Like the mechanistic model of the 19th century, the computer or even systems models of the 20th century are only an approximation to the complexity of the human. Software will do what its creators made it do and with whatever inadequacies they put into it that fail to address the full problem space in which it operates. This is not ‘sin’ in the sense of violating another being. If the software could blame its creator it would say – well extend my capacity in this area – you didn’t take into account this type of problem. (That has some application.)

    Sin itself is best defined I think as a broken relationship. It’s not an act but a failure in the actor to consider impact on the other. 

    If God is, then God knows (psalm 139:1 – tada!) If God knows, then the implication is that no act, thought, or feeling is escaped from God’s knowledge.  The examination is complete – psalm 139 has ‘examine me’ as a frame beginning and ending the psalm.  Nothing is excluded but no ‘teaching’ can be followed by the one who is examined without engagement with the giver of the instruction who alone completes the one who learns. ‘I am your reward’, or in the words of psalm 18, ‘Yhwh will turn to me’ (vs 18-21 Hebrew).

    This has a great deal to do with all sexual thought and behaviour, as Paul points out e.g. 1 Cor 6, etc in his teaching of the body as temple of the Spirit. We have, as Paul also points out, the record of the gift to Israel to learn from particularly for us in the psalms, and the Song, and in all aspects of the given Scriptures.  Sex is not to be identified with ‘the flesh’ of Paul’s thought. Equally well, the ‘law’ in some renderings of nomos in the NT cannot be just a rule to follow. We are invited to follow Jesus, and the engagement with this Beloved is not silent – so we are to listen also – in full engagement, exactly as the psalmist is fully engaged with Yhwh Elohim.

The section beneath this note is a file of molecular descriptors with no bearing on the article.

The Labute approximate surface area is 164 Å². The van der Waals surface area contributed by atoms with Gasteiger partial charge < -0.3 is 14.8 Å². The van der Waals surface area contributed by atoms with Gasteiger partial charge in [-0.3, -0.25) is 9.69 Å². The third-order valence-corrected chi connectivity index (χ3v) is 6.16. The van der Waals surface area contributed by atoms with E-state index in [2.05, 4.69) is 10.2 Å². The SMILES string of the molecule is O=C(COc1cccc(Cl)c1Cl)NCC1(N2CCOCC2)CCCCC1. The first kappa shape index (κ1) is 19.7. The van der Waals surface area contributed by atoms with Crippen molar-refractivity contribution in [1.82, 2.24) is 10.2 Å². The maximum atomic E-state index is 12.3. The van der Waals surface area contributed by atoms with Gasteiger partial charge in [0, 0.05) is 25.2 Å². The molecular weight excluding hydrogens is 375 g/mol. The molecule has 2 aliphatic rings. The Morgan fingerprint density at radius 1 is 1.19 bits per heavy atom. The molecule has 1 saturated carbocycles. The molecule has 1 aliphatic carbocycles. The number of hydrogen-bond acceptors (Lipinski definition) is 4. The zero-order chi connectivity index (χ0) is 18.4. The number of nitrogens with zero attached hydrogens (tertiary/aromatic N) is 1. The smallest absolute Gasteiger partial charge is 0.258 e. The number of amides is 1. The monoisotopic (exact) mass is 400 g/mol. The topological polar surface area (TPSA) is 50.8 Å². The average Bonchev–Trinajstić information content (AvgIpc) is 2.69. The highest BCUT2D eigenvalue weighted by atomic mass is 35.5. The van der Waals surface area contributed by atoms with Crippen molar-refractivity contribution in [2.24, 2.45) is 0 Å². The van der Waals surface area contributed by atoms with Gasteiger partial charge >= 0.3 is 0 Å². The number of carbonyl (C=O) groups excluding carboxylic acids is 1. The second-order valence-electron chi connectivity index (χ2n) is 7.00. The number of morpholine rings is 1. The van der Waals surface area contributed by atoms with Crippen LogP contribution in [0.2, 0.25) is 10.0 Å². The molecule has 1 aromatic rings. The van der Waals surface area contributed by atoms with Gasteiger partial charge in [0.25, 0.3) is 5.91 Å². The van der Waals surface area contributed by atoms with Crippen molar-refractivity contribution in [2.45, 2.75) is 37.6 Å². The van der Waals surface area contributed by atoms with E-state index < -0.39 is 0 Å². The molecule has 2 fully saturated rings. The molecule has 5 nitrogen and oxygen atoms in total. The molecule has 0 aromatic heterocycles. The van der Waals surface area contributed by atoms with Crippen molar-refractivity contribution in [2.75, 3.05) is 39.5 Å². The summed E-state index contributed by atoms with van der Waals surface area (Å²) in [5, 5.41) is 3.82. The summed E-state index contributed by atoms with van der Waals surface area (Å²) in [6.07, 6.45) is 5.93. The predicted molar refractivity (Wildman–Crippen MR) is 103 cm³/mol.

To follow up the computer analogy, we have hardware and software, firmware, jellyware, that is fully capable of such listening, response, and love. We can call for help. We can say thank-you. We can say sorry. We can be rebooted and reprogrammed – taught – by the Spirit, through the resurrected life that is in the Anointed. This is called the obedience of faith in both testaments and it will result in gifts and beauty that are otherwise unknown without such engagement.

    Our reprogramming should result in a greater awareness of the full problem space in which we find ourselves. So reprogramming is not installing a previous version – say medieval, or classical, or even ’50s version – of a program.  We could not run these programs today, just like 16 bit programs will not run on a 64 bit computer. The security components are not compatible. So it is not a matter of some literal reading of rigid language dictated from the long dead source who only speaks in dead letters. Such a letter would not be a love letter.  The Spirit is life giving.

  • Anonymous

    “Sin” is a Church term that is useful to “program” individuals to conform into their particular “end”. The Church can do this with various means of “authority” (Magisterium, denominational or biblical).

    Humans are self seeking, this is what promotes motivation, productivity, ambition, interests, etc. But, the Church would label this as “idolatry”  IF it happened to not fall in line with their particular “vision”. All organizations have agendas, this is not a problem either, and these organizations wouldn’t like to be labelled “selfish” for seeking to promote their particular “end”.